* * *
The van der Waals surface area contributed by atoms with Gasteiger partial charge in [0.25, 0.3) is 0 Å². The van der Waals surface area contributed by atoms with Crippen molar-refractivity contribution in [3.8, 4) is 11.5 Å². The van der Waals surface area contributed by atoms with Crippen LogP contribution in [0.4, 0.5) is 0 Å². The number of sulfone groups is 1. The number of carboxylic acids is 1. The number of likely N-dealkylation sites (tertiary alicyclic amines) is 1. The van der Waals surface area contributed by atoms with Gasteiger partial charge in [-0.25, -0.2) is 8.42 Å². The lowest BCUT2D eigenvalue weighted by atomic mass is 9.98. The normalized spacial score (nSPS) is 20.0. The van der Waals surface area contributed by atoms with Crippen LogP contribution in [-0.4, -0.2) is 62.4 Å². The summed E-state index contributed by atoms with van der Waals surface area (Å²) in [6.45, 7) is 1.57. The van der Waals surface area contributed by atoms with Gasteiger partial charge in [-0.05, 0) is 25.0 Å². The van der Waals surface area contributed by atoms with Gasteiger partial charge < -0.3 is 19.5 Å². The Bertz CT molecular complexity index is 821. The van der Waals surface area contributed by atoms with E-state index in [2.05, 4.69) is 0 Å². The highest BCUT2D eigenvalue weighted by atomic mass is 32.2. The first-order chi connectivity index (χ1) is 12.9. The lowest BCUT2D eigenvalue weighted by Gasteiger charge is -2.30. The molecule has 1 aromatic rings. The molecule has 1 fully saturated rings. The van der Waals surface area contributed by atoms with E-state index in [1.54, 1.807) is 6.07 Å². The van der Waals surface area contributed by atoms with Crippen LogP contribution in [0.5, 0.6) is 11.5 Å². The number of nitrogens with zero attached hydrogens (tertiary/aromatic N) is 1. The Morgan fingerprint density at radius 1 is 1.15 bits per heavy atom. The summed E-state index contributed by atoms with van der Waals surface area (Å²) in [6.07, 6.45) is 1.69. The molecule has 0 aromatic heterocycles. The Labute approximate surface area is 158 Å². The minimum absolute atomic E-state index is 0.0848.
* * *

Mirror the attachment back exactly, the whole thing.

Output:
The van der Waals surface area contributed by atoms with Gasteiger partial charge in [0.25, 0.3) is 0 Å². The van der Waals surface area contributed by atoms with Crippen molar-refractivity contribution in [3.8, 4) is 11.5 Å². The van der Waals surface area contributed by atoms with Crippen LogP contribution in [0.4, 0.5) is 0 Å². The number of sulfone groups is 1. The number of carboxylic acids is 1. The number of likely N-dealkylation sites (tertiary alicyclic amines) is 1. The van der Waals surface area contributed by atoms with Gasteiger partial charge in [-0.25, -0.2) is 8.42 Å². The lowest BCUT2D eigenvalue weighted by atomic mass is 9.98. The normalized spacial score (nSPS) is 20.0. The van der Waals surface area contributed by atoms with Crippen LogP contribution in [-0.4, -0.2) is 62.4 Å². The summed E-state index contributed by atoms with van der Waals surface area (Å²) in [6.45, 7) is 1.57. The van der Waals surface area contributed by atoms with Gasteiger partial charge in [-0.05, 0) is 25.0 Å². The van der Waals surface area contributed by atoms with Gasteiger partial charge < -0.3 is 19.5 Å². The Bertz CT molecular complexity index is 821. The van der Waals surface area contributed by atoms with E-state index in [2.05, 4.69) is 0 Å². The highest BCUT2D eigenvalue weighted by atomic mass is 32.2. The first-order chi connectivity index (χ1) is 12.9. The lowest BCUT2D eigenvalue weighted by Gasteiger charge is -2.30. The molecule has 1 aromatic rings. The molecule has 1 fully saturated rings. The van der Waals surface area contributed by atoms with E-state index in [1.54, 1.807) is 6.07 Å². The van der Waals surface area contributed by atoms with Crippen LogP contribution in [0.5, 0.6) is 11.5 Å². The number of nitrogens with zero attached hydrogens (tertiary/aromatic N) is 1. The Morgan fingerprint density at radius 1 is 1.15 bits per heavy atom. The summed E-state index contributed by atoms with van der Waals surface area (Å²) in [6.07, 6.45) is 1.69. The molecule has 0 aromatic heterocycles. The Labute approximate surface area is 158 Å². The minimum absolute atomic E-state index is 0.0848.